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Friday, May 23, 2014

making herbal lotion in the blender

I love blender lotion. It is quick and easy to make, soothes drym itching skin like nothing else, and costs very little to make.

Well, I lied. It does cost time, mostly. So it's not completely quick. Sorry.
You need to begin by infusing a base oil with herbs, using either my 3 day heated method, or the longer 2-4 weeks of cupboard time for cold infusions.

Then, you need to make a salve from the herbal oil by melting beeswax into it. Read here for making salves.
For this reason, I like to make up herbal salves that store in my apothecary for months in advance, even years although my salves are somehow always used sooner than that, so that I can grab the jar, scoop and go.

Once you have your salve, you need a good blender, and a liquid base. The liquid can be plain distilled water, a hydrosol like rosewater, oat water (soak 1/2 c rough oats in 1/2 c water overnight, then strain), aloe vera juice, herbal tea. Many options. Be sure to have both the salve and the water at room temperature, though.

Now, pop it into the blender and emulsify on high speed. Okay, this is easier than making homemade mayonnaise! I can not seem to get the hang of mayo, much as I've tried, but this blender lotion is nigh fail-proof. It works. Every time.

Quantities are approximate. About 2 parts (by volume) of oil base salve to one part of water base liquid is for me the perfect amount. You can add as much water as you like, until the oil stops absorbing it. If you add too much water, it won't ruin. Simply pour it off and rub into your skin, so nothing is wasted. The rest of the blender lotion will be smooth, creamy, and glide onto your skin oh, so gently once properly emulsified.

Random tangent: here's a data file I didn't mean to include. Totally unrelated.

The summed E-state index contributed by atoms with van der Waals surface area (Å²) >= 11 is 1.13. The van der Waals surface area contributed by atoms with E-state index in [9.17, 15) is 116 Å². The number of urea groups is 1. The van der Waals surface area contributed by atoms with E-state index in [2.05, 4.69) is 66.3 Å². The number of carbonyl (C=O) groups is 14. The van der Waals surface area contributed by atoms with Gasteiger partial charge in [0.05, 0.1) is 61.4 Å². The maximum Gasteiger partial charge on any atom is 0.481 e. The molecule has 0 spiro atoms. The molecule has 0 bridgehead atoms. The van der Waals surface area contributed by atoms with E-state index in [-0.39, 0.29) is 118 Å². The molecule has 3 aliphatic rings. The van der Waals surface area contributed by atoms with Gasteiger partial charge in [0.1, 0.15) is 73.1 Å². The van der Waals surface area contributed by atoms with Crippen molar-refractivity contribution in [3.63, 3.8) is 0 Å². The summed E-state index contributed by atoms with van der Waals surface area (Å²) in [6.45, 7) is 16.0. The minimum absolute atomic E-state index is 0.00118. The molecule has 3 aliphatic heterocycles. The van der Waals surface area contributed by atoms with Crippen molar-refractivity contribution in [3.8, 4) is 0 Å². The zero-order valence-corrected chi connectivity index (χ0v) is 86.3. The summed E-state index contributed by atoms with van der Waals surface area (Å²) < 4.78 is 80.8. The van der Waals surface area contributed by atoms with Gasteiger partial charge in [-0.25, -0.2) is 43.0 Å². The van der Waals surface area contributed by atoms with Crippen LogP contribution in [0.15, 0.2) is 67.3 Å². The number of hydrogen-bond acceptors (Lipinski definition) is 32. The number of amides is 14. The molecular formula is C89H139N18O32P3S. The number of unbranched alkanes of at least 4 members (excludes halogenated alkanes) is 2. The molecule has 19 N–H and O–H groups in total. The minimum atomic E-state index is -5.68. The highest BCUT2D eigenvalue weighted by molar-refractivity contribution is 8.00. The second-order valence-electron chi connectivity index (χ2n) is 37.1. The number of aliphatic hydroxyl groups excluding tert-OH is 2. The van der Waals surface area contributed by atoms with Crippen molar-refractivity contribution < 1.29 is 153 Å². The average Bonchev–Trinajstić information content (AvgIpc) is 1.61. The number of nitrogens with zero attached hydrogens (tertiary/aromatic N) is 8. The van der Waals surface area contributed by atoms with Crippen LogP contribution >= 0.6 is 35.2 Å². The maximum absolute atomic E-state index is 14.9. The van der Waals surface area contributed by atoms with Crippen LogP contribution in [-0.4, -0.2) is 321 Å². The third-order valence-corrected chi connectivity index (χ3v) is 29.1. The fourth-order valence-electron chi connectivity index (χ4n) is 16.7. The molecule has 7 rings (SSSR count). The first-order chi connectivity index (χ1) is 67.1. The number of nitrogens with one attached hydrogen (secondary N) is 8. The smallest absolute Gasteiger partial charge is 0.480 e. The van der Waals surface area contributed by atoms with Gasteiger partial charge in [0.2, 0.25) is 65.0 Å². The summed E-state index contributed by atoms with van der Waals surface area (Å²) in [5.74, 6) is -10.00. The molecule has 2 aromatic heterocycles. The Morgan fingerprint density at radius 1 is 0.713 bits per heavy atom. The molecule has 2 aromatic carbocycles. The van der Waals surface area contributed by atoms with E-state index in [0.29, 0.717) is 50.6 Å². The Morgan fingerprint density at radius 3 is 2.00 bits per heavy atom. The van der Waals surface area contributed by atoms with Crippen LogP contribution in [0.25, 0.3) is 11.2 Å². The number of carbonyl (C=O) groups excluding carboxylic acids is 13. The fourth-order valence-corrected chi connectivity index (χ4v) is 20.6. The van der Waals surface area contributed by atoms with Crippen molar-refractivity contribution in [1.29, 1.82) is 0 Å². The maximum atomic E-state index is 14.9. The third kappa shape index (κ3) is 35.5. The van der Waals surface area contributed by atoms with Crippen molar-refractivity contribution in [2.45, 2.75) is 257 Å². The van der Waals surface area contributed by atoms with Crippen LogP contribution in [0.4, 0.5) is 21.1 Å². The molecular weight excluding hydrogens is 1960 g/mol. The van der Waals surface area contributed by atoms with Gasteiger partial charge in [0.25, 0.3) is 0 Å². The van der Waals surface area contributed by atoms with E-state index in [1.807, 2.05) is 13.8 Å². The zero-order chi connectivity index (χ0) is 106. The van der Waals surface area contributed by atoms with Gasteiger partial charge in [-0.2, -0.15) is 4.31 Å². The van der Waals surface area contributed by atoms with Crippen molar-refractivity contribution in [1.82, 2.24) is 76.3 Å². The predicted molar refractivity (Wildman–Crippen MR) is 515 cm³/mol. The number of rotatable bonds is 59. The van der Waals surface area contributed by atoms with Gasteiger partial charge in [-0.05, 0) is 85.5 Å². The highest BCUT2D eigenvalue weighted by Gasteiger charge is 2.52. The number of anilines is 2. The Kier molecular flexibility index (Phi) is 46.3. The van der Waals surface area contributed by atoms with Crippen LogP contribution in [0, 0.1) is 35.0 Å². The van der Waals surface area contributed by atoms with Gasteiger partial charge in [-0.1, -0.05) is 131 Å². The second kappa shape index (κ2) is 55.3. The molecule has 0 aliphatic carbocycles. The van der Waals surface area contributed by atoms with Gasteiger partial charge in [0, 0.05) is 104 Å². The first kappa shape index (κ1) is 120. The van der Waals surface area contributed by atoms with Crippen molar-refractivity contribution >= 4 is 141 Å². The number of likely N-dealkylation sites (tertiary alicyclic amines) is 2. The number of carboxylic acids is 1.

You can make this blender lotion any type of herbal thing you like. Skin safe herbs are best, for obvious reasons! But beyond that, let your creativity take flight. If you are truly pressed for time and have no herbal oil already infused, make a salve with plain oil and beeswax, and add essential oils to the blender instead. Add vitamin E or primrose oil for extra soothing to the skin. If made with a light oil such as jojoba, this blender lotion whips up to form a fabulous cream for the face, even under makeup. Made heavier, this is great for summer feet and busy mama hands that are prone to chapping. In general, blender lotion works superbly on skin because it contains both water and oil, giving skin a needed drink while sealing against evaporation.

If you want to use coconut oil, still make a salve as the beeswax adds stability to the lotion against temperature changes, but use 1/2 to 3/4 the amount of wax. You can use butters -- cocoa, avocado, shea, mango -- instead of salve, but you may have to melt and add a little oil to the butters to ensure you start with a good salve density. Cocoa butter is typically too hard alone. Shea is close to perfect 

I recommend only making a small amount, say 1/2 a cup, of lotion at a time, and use within 2 months. I have never yet had a blender lotion turn funky on me, but I've also not kept one for longer than two months so cannot attest to a longer shelf life. Generally, once oil and water mix they don't keep for as long and are more prone to molding. If you should notice any weird slime building up anywhere in the lotion, discard the entire batch and refill the jar only after it has been cleaned hot and soapy.

Herbs to consider using in your homemade blender lotion:

rose hips and petals -- adds vitamin C, for collagen rebuilding
calendula flowers -- skin soothing for all conditions
plantain -- heals acne, bug bites, sunburn, general rashes from play or plants or post-shaving 
lavender flowers -- smells good, add soothing for sunburn and irritations
arnica -- heals soreness and bruising, although not suitable for use on any broken skin
comfrey -- for post workout soreness, makes fabulous Lovely Legs blender lotion
green tea
lemon and orange rind -- not for use before exposure to sunlight, but high in vitamin C
Rapha Salve mix for sunburned skin, with black tea or aloe as water base
chamomile flowers

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